Moon called the meeting “historical” and “a valuable time.” To achieve a complete peace the two nations will collaborate and “change the order of the Korean peninsula.”

Moon also said this process included “a bold and courageous decision” by Kim and that the two leaders “have confidence in each other.”

“There is no turning back,” he added.

Kim similarly praised Moon, saying this moment has been a long time coming.

“Same people, same blood, so we cannot be separated and should live together in unification,” Kim said. “I hope we live together soon as a new path forward.”

With the rest of the world watching, he added, “We will never repeat the past mistakes.”

The event-packed day was well choreographed, providing emotional and video-friendly moments including a red-carpet honor-guard review, planting a pine tree together, sharing a walk in the Demilitarized Zone and then a lengthy private talk at a picnic table on a newly painted bright blue bridge.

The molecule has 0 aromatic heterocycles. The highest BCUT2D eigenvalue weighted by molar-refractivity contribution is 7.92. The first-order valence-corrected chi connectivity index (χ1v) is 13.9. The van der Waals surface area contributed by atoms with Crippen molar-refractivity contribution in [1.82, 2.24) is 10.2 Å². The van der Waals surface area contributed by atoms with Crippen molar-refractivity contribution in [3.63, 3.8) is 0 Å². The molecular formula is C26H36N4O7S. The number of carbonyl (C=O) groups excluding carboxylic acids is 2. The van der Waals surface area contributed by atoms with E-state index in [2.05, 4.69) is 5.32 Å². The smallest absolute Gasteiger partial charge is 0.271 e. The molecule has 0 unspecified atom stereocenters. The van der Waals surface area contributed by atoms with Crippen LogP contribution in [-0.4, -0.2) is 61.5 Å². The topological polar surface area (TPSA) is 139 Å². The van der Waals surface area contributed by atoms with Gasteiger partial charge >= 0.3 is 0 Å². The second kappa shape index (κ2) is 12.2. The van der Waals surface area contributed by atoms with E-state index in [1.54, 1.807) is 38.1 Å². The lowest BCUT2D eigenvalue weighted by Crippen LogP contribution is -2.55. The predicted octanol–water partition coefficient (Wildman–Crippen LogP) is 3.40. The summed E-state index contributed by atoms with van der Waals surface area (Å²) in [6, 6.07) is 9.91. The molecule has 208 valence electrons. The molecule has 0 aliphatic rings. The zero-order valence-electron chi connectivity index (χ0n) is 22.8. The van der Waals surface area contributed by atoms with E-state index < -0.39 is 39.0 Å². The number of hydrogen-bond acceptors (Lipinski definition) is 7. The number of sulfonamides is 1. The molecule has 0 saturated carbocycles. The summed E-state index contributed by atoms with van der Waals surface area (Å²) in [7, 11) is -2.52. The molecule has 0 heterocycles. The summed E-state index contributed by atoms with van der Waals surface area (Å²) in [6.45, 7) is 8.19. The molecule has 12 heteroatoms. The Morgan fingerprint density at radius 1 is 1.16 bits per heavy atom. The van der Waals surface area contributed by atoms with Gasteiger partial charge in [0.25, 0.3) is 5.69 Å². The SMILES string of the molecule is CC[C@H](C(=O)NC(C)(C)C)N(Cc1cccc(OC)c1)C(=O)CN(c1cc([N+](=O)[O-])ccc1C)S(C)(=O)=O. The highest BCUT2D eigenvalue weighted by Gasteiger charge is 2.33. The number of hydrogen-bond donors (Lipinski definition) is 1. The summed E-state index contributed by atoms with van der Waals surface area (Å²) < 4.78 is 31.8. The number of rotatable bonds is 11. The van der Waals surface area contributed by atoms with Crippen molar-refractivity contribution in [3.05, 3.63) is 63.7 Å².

The two men spoke for more than half an hour as media watched from afar.

Perhaps the day’s biggest highlight was when Kim, wearing a black Mao suit, first appeared in the morning, walking from the North size of the DMZ to meet Moon at the border with the South. It was the first time a North Korean leader stepped on South Korean soil.

Shortly thereafter, Moon said to Kim, “You’ve come to the South today, when can I go to the North?” Kim responded: “Why not try now?”

Holding hands, as more than 3,000 journalists, mostly from South Korean looked on, the leaders jumped across the boundary.

Kim and Moon may request three-way talks with Washington or four-way talks that include Beijing to convert the armistice from 1953 into a peace treaty, hopefully by the end of this year.